Movies, TV and old wives’ tales have preached that experiencing particular symptoms is a surefire way to diagnose pregnancy: strange cravings, nausea and vomiting, sore breasts and more. But as the WNBA’s Chicago Sky forward Ruthy Hebard recently learned, that’s not everyone’s experience, and just because you aren’t running to the bathroom every five minutes to purge, it doesn’t mean you’re not pregnant.

According to Insider, the 25-year-old shared in a video for media company Togethxr that she was already “five to six months along” when she found out she was pregnant with her first child during the WNBA offseason.

In the clip, Hebard said she didn’t have any telltale signs during her the first half of her pregnancy.

“I was playing 30 to 35 minutes a game, and I was like, ‘Okay, I feel like I’m getting bigger, and I probably shouldn’t be getting bigger if I’m working out all game, every game and working out,'” she recounted.

“There was no morning sickness, no cravings, none of the normal signs,” Hebard added.

During this time, Hebard played ball in Hungary as part of the country’s KSC Szekszárd women’s basketball team. Even though she was aware her body was changing, which was peculiar due to her “regular high-level training and competition,” the former Oregon Duck said she ignored her concerns, especially after taking a pregnancy test and receiving a negative result.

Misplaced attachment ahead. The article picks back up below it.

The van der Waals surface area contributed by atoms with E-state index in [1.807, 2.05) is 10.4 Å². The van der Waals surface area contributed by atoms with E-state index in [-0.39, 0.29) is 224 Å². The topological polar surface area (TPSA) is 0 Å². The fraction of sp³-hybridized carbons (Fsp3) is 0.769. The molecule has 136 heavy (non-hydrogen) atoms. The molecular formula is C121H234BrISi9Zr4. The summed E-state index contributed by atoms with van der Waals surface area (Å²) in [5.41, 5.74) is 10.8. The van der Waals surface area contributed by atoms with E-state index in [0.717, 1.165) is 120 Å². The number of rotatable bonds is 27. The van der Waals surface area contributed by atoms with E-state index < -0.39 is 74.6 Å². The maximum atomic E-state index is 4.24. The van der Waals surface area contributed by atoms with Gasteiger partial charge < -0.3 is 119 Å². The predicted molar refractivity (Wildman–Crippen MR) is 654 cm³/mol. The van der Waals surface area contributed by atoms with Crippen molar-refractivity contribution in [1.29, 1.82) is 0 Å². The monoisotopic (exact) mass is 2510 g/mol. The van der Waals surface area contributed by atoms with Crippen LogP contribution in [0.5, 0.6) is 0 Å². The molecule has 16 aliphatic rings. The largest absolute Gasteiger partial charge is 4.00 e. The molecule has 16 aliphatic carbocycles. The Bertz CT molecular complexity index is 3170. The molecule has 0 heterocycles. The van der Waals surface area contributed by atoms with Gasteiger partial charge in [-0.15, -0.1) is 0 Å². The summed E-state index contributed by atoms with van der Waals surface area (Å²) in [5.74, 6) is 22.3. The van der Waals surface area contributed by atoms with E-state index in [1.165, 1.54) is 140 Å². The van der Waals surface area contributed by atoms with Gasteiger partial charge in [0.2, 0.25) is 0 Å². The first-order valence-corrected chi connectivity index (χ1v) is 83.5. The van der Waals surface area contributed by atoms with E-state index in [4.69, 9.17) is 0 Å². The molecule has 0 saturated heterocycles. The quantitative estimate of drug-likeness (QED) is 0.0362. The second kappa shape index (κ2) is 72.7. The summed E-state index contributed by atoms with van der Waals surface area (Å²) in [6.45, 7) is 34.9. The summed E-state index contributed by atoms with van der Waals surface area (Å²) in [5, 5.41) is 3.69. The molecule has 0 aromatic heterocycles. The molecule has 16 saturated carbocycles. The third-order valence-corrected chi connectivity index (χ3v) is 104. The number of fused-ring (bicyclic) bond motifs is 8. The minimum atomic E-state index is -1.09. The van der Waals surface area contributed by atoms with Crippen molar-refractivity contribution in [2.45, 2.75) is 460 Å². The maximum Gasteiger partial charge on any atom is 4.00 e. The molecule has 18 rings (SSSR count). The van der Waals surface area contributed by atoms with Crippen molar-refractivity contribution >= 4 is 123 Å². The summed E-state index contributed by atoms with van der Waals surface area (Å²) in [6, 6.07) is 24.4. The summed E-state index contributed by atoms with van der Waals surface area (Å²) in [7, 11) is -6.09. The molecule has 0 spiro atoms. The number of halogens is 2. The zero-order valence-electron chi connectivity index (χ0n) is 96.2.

She learned she was pregnant much later, when she returned to the States.

“I went to the doctor and found out that I was pretty far along,” she said. “More far along than I thought I would be.”

Hebard also noted she didn’t start to show until later in her pregnancy. And just a few months after learning that she was pregnant, the 25-year-old gave birth to her son, Xzavier Reid. Around three weeks after that, she started the Chicago Sky training camp.


Though Xzavier’s arrival was unexpected, Hebard is thrilled to be a mother.

“Even though you’re a surprise, you’re a great surprise,” the basketball player said to her newborn.

According to the Cleveland Clinic, cryptic pregnancies are relatively uncommon. Studies show that around 1 in 475 pregnancies go unnoticed until about 20 weeks into gestation. And about 1 in 2,500 pregnancies go unnoticed until delivery.